'Nurse-in' shows need for more breastfeeding support

printer friendlyprinter friendly

Breastfeeding in public is making headlines yet again. But before you get too excited, it's not the fanfare of exposed celebrity bosoms that had people talking a few years ago.

This time a nursing mom in Texas made national news when she tried to breastfeed her child in a Houston area Target store. Michelle Hickman found an out-of-the-way space in the women's section to nurse her baby. Yet despite Target's corporate policy that supports a woman's right to breastfeed anywhere in the store, staff at the store asked her repeatedly to move to a dressing room to nurse. For a variety of reasons, Michelle didn't want to have to relocate, leave her cart full of items unattended and be made to feel as if she were doing something wrong. She knew her rights and let the staff know that they were out of line in asking her to move.

Outraged, Michelle used Facebook to help organize a nationwide Target "nurse-in" to hold Target and other retailers accountable for protecting women's right to nurse in public if they so choose. I was proud to participate in the nurse-in at the Emeryville, Calif, Target nurse-in, where we thanked the management there for protecting our right to nurse on site.

But, as well-intentioned as the events were, the whole thing left a bad taste in my mouth. First, why thank chain stores for upholding rights that are already on the books, rights that protect our desire to nourish our children in the best possible way? It's 2012, after all, and we know about the benefits of breastfeeding. Are we really still having this conversation?

Apparently, yes. In spite of laws in 45 states that protect a woman's right to breastfeed in public, and 28 states with laws that protect women from public indecency claims, many retail stores, restaurants and other public spaces do not respect these rights. Women are asked to move, leave or are threatened with indecency claims. Well then, it's no wonder that despite a desire to breastfeed among more than 80% of new moms, nationally, less than 12% of women breastfeed exclusively for six months, as organizations such as the American Academy of Pediatrics, American College of Obstetricians and Gynecologists, and World Health Organization recommend.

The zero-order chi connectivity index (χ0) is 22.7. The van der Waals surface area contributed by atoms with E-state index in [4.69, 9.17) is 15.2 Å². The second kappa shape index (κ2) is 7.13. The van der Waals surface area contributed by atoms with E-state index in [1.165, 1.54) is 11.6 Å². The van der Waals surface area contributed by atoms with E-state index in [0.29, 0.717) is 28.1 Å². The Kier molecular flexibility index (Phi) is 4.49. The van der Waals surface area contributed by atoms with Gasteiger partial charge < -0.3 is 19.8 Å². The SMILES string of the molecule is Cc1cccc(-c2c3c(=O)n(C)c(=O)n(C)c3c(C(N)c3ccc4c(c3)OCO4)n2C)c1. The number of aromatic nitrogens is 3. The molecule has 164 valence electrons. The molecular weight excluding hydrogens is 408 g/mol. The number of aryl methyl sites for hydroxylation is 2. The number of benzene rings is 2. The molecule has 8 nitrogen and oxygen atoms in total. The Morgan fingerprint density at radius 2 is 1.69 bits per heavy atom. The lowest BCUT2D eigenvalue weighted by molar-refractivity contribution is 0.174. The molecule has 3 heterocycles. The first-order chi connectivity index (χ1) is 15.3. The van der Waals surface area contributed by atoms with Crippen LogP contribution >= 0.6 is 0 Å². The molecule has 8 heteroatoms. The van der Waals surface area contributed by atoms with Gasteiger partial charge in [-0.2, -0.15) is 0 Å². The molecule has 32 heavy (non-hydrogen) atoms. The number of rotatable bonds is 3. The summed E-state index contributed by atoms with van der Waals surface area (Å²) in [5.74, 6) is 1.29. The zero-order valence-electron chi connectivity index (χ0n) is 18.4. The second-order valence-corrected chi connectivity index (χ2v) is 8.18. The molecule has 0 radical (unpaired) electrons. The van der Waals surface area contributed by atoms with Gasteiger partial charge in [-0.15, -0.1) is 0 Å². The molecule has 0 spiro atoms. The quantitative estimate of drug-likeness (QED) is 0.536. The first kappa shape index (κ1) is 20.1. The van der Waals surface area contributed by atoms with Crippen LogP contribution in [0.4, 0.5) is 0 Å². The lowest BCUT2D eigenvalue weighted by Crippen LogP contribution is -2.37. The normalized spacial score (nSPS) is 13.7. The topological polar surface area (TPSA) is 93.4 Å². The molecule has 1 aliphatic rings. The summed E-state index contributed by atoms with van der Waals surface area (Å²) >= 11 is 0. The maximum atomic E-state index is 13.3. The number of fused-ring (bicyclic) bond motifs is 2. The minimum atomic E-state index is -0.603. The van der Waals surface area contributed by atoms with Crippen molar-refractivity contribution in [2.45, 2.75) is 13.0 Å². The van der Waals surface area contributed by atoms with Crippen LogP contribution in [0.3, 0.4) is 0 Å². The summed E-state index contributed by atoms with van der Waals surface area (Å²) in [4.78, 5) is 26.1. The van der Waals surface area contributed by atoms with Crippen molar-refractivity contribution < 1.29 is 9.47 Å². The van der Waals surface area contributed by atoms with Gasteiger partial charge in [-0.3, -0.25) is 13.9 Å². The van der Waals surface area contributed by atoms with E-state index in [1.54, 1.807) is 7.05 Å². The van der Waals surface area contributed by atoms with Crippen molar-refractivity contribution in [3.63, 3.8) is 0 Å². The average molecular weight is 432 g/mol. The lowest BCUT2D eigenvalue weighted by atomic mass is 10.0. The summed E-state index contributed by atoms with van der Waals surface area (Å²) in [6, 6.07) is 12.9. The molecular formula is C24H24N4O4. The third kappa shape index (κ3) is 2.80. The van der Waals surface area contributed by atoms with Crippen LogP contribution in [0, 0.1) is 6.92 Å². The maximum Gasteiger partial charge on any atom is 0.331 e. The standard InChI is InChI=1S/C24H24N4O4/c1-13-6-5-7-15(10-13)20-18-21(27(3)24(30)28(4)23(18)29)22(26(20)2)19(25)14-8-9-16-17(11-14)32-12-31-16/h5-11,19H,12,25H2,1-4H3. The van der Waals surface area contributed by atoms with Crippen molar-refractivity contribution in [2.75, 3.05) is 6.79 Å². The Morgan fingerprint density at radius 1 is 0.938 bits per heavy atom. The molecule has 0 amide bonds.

What's more troubling still is that the majority of women participating in Emeryville -- and in the other nurse-ins as well, from what the news reports show -- are middle class white women who have the time or flexible work schedules to bring babes in arms to a mom-friendly demonstration at 10 a.m. on a weekday. The fact that the face of the nurse-ins was what TIME Magazine called "smiling, middle-class mommies" means that low-income women of color, the women most likely to abandon breastfeeding due to lack of support in hospitals and workplaces, were barely represented at the events.

News coverage of breastfeeding is important and I was glad to see the media attending to it. We need more reporting on the barriers to breastfeeding in public spaces and in workplaces. One recent BMSG study shows that this part of the story doesn't appear as often as it could.

Women are better able to start and sustain breastfeeding when the places in which they give birth, work and shop encourage it. When retail sites and other public spaces discriminate against nursing women, women are more likely to abandon efforts to breastfeed, especially low-income women. Hospitals, retail stores, restaurants and other public spaces need to comply with state laws that encourage breastfeeding and protect a woman's right to breastfeed in public. Policies that make it easier for all women to breastfeed will lead to healthier mothers and babies and a healthier society overall.